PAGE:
Dimitri Athanitis is a film director born in Athens, where he studied cinema and architecture. His last film Invisible (2016) won international 14 awards, and screened in more than 40 international film festivals. His 2000+1 Shots (2001) a fiction on millennium was chosen by the Australian critic Bill Mousoulis among the ten best films in the world for 2001 in Senses of Cinema. He is also writer and producer of his films. His first book Secret encounters (2017) was published a few months ago, while his video installation in progress Athens Underground (2012-2017) is presented in various art galleries worldwide.
In an exclusive interview with the Press Office of Fajr, Athanitis talked about script, acting and storytelling, the all of the elements that are important in making a great film, but he highlighted the one thing that he personally thinks can make or break your movie: Having a point of view and a personal style. He says cinema is all about storytelling, and pretty much everything you put into your film, dialog, props, lighting, a song, or even an edit, communicates something to your audience. However, one concept that he brings up, though, is something many young filmmakers and screenwriters fail to incorporate into their films time and time again – and that’s a personal style, a personal point of view.
As the first question, have you ever been in Iran before?
No, it’s the first time.
How do you see the atmosphere here in festival?
I’m impressed, because I see a lot of people, a lot of good organization. I see there are many films to watch, there are people who are invited, and it’s very interesting.
What do you know about Iranian cinema?
Iranian cinema in Greece where I come from has been popular for 20 years now. There are many good directors in Iran.
What is it about Iranian films that interest you?
What I admire and I do in my own films myself is that there are films made with low budget and also that they focus on people and relationships.
Do you see anything in common between Iran and Greece because these two countries have many cultural commonalities?
That’s right. There are common things between these two cultures, two ancient cultures with great cooperation. Greek films are also made on a low budget and most of the films focus on relationships. So, yes, I can say yes there are common things between us.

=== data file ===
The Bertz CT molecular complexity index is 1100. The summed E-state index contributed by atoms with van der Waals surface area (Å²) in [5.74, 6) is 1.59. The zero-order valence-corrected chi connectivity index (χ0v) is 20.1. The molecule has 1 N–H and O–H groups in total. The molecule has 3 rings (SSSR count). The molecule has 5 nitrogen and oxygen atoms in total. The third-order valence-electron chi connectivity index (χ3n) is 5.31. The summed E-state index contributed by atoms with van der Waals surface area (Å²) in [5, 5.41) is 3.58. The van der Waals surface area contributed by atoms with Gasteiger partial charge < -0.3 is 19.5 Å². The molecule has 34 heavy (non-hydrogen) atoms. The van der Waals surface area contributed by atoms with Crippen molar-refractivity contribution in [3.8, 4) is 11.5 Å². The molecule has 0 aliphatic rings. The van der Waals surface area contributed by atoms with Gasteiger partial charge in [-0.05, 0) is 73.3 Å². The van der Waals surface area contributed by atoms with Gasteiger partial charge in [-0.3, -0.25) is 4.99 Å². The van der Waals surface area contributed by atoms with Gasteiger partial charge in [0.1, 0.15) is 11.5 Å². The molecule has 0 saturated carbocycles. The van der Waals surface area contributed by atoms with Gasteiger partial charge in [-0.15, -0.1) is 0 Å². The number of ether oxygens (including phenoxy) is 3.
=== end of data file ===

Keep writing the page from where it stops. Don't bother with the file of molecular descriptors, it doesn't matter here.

Many students are taking part in our workshops. Any advice for them t get started?
It’s very difficult to begin, to make your first film, but it’s much more difficult to continue your work. Because you can make one film or the second but it is very difficult to make a career. I produce my films and this is the decision I made after my first film that helped me a lot. I can decide where to go. Of course, I had co-producers, televisions, privet funds, but I was the producer myself. I don’t know if here it works, at least for the beginning maybe if you want to make a big film with a lot of money its more difficult but many directors all over the world are working like this.
Does it work to be a director, writer and producer all at the same?
I believe that it’s easier to make it, of course someone must be critic also with himself when you are the writer the director and the producer it’s very difficult to combine all these things. This is the way I’m working. I’m also wrote my last film The Invisible. It helps get things done.
As a jury member, which elements are important in a film?
For me it is very important to see a personal style, a personal view. For me as the member of the jury it’s the number one. I cannot watch even one minute of a film that does not have something especial in its point of view beside the main plot. The personal style of the director is very important and of course storytelling and acting. Technical parts like photography, music are important too. This is the magic of cinema which combines all the arts in cinema, but the point of view is the most important and storytelling.
What do you expect to see this year at the festival?
I expect to see a lot of films here and of course to contact people, directors, writers, film critics and actors.
Presided over by writer-director Reza Mirkarimi, the 36th edition of Fajr International Film Festival runs in Charsou Cineplex and other venues in Tehran until April 27.